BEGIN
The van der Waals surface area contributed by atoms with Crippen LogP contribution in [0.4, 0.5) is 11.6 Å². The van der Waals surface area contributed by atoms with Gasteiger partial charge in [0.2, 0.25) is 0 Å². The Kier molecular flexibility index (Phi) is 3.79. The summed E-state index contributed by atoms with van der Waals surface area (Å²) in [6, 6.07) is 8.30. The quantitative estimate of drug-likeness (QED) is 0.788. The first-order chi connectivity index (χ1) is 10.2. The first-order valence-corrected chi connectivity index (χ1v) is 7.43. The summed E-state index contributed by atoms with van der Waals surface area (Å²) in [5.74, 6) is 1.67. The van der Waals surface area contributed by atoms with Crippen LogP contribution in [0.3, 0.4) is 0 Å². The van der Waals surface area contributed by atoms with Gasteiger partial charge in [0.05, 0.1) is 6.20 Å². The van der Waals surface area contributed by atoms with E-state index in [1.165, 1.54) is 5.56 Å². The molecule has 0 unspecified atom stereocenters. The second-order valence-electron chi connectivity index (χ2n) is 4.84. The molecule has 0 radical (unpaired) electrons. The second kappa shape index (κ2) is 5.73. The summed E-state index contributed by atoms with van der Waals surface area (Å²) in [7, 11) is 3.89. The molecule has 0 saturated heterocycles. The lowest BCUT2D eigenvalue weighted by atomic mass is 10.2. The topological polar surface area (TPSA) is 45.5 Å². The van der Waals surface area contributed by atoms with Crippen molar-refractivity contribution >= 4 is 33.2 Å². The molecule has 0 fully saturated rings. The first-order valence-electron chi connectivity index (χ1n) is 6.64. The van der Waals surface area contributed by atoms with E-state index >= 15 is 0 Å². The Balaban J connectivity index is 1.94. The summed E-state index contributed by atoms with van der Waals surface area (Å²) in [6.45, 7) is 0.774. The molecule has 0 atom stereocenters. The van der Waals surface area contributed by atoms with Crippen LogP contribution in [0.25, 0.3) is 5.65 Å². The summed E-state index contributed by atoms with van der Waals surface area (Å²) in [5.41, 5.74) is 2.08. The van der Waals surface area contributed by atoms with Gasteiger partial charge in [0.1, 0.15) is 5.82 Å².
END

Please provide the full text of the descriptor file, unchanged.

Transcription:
The van der Waals surface area contributed by atoms with Crippen LogP contribution in [0.4, 0.5) is 11.6 Å². The van der Waals surface area contributed by atoms with Gasteiger partial charge in [0.2, 0.25) is 0 Å². The Kier molecular flexibility index (Phi) is 3.79. The summed E-state index contributed by atoms with van der Waals surface area (Å²) in [6, 6.07) is 8.30. The quantitative estimate of drug-likeness (QED) is 0.788. The first-order chi connectivity index (χ1) is 10.2. The first-order valence-corrected chi connectivity index (χ1v) is 7.43. The summed E-state index contributed by atoms with van der Waals surface area (Å²) in [5.74, 6) is 1.67. The van der Waals surface area contributed by atoms with Crippen LogP contribution in [0.3, 0.4) is 0 Å². The van der Waals surface area contributed by atoms with Gasteiger partial charge in [0.05, 0.1) is 6.20 Å². The van der Waals surface area contributed by atoms with E-state index in [1.165, 1.54) is 5.56 Å². The molecule has 0 unspecified atom stereocenters. The second-order valence-electron chi connectivity index (χ2n) is 4.84. The molecule has 0 radical (unpaired) electrons. The second kappa shape index (κ2) is 5.73. The summed E-state index contributed by atoms with van der Waals surface area (Å²) in [7, 11) is 3.89. The molecule has 0 saturated heterocycles. The lowest BCUT2D eigenvalue weighted by atomic mass is 10.2. The topological polar surface area (TPSA) is 45.5 Å². The van der Waals surface area contributed by atoms with Crippen molar-refractivity contribution >= 4 is 33.2 Å². The molecule has 0 fully saturated rings. The first-order valence-electron chi connectivity index (χ1n) is 6.64. The van der Waals surface area contributed by atoms with E-state index >= 15 is 0 Å². The Balaban J connectivity index is 1.94. The summed E-state index contributed by atoms with van der Waals surface area (Å²) in [6.45, 7) is 0.774. The molecule has 0 atom stereocenters. The van der Waals surface area contributed by atoms with Crippen LogP contribution in [0.25, 0.3) is 5.65 Å². The summed E-state index contributed by atoms with van der Waals surface area (Å²) in [5.41, 5.74) is 2.08. The van der Waals surface area contributed by atoms with Gasteiger partial charge in [0.1, 0.15) is 5.82 Å².